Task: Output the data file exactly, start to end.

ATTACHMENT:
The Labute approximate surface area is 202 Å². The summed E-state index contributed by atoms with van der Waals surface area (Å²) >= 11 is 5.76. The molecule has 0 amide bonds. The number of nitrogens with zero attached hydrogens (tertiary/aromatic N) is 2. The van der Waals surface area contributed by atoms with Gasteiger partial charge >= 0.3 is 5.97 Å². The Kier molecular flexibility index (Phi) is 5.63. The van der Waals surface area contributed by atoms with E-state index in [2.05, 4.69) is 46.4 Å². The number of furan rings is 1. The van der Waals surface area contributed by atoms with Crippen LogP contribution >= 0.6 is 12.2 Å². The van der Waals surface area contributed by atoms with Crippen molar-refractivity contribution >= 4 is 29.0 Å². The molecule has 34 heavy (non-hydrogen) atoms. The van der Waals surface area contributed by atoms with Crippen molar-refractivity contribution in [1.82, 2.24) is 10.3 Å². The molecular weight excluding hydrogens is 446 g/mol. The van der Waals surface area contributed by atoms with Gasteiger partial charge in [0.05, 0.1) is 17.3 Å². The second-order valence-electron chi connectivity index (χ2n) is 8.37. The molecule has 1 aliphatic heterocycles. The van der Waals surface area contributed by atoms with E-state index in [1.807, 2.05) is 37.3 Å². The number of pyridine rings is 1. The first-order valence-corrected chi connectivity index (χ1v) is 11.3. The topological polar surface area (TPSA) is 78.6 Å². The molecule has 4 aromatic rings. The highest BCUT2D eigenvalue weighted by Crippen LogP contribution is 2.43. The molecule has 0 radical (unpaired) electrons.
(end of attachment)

The Labute approximate surface area is 202 Å². The summed E-state index contributed by atoms with van der Waals surface area (Å²) >= 11 is 5.76. The molecule has 0 amide bonds. The number of nitrogens with zero attached hydrogens (tertiary/aromatic N) is 2. The van der Waals surface area contributed by atoms with Gasteiger partial charge >= 0.3 is 5.97 Å². The Kier molecular flexibility index (Phi) is 5.63. The van der Waals surface area contributed by atoms with E-state index in [2.05, 4.69) is 46.4 Å². The number of furan rings is 1. The van der Waals surface area contributed by atoms with Crippen LogP contribution >= 0.6 is 12.2 Å². The van der Waals surface area contributed by atoms with Crippen molar-refractivity contribution >= 4 is 29.0 Å². The molecule has 34 heavy (non-hydrogen) atoms. The van der Waals surface area contributed by atoms with Crippen molar-refractivity contribution in [1.82, 2.24) is 10.3 Å². The molecular weight excluding hydrogens is 446 g/mol. The van der Waals surface area contributed by atoms with Gasteiger partial charge in [0.05, 0.1) is 17.3 Å². The second-order valence-electron chi connectivity index (χ2n) is 8.37. The molecule has 1 aliphatic heterocycles. The van der Waals surface area contributed by atoms with E-state index in [1.807, 2.05) is 37.3 Å². The number of pyridine rings is 1. The first-order valence-corrected chi connectivity index (χ1v) is 11.3. The topological polar surface area (TPSA) is 78.6 Å². The molecule has 4 aromatic rings. The highest BCUT2D eigenvalue weighted by Crippen LogP contribution is 2.43. The molecule has 0 radical (unpaired) electrons.